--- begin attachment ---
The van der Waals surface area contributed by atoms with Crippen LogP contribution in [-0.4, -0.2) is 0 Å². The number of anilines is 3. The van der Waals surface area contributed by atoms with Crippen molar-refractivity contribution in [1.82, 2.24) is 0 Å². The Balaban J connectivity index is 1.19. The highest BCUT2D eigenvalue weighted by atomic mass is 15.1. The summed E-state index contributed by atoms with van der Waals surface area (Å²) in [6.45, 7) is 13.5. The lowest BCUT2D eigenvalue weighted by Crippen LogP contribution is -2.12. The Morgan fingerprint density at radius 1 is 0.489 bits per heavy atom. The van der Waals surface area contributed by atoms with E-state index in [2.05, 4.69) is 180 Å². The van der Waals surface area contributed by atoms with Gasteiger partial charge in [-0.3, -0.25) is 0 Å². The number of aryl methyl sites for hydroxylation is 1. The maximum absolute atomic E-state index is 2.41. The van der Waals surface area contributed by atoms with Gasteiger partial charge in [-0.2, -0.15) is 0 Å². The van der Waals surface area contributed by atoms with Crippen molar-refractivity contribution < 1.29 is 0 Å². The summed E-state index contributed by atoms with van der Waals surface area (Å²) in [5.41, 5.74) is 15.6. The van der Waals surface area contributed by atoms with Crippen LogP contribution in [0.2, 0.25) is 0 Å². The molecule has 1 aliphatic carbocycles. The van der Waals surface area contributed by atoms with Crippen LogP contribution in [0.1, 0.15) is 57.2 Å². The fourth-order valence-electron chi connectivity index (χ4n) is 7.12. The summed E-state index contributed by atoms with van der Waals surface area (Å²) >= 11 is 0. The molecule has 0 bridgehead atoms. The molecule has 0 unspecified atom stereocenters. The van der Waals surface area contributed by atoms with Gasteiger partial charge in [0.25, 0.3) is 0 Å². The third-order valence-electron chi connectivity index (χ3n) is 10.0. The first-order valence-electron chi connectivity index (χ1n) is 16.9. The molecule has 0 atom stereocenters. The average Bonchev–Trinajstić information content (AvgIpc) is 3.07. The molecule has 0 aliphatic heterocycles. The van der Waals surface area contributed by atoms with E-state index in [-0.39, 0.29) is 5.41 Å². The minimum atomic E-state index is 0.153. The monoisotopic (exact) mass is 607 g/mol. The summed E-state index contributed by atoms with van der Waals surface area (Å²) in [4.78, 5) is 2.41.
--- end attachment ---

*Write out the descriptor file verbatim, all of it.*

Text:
The van der Waals surface area contributed by atoms with Crippen LogP contribution in [-0.4, -0.2) is 0 Å². The number of anilines is 3. The van der Waals surface area contributed by atoms with Crippen molar-refractivity contribution in [1.82, 2.24) is 0 Å². The Balaban J connectivity index is 1.19. The highest BCUT2D eigenvalue weighted by atomic mass is 15.1. The summed E-state index contributed by atoms with van der Waals surface area (Å²) in [6.45, 7) is 13.5. The lowest BCUT2D eigenvalue weighted by Crippen LogP contribution is -2.12. The Morgan fingerprint density at radius 1 is 0.489 bits per heavy atom. The van der Waals surface area contributed by atoms with E-state index in [2.05, 4.69) is 180 Å². The van der Waals surface area contributed by atoms with Gasteiger partial charge in [-0.3, -0.25) is 0 Å². The number of aryl methyl sites for hydroxylation is 1. The maximum absolute atomic E-state index is 2.41. The van der Waals surface area contributed by atoms with Gasteiger partial charge in [-0.2, -0.15) is 0 Å². The van der Waals surface area contributed by atoms with Crippen molar-refractivity contribution < 1.29 is 0 Å². The summed E-state index contributed by atoms with van der Waals surface area (Å²) in [5.41, 5.74) is 15.6. The van der Waals surface area contributed by atoms with Crippen LogP contribution in [0.2, 0.25) is 0 Å². The molecule has 1 aliphatic carbocycles. The van der Waals surface area contributed by atoms with Crippen LogP contribution in [0.1, 0.15) is 57.2 Å². The fourth-order valence-electron chi connectivity index (χ4n) is 7.12. The summed E-state index contributed by atoms with van der Waals surface area (Å²) >= 11 is 0. The molecule has 0 bridgehead atoms. The molecule has 0 unspecified atom stereocenters. The van der Waals surface area contributed by atoms with Gasteiger partial charge in [0.25, 0.3) is 0 Å². The third-order valence-electron chi connectivity index (χ3n) is 10.0. The first-order valence-electron chi connectivity index (χ1n) is 16.9. The molecule has 0 atom stereocenters. The average Bonchev–Trinajstić information content (AvgIpc) is 3.07. The molecule has 0 aliphatic heterocycles. The van der Waals surface area contributed by atoms with E-state index in [-0.39, 0.29) is 5.41 Å². The minimum atomic E-state index is 0.153. The monoisotopic (exact) mass is 607 g/mol. The summed E-state index contributed by atoms with van der Waals surface area (Å²) in [4.78, 5) is 2.41.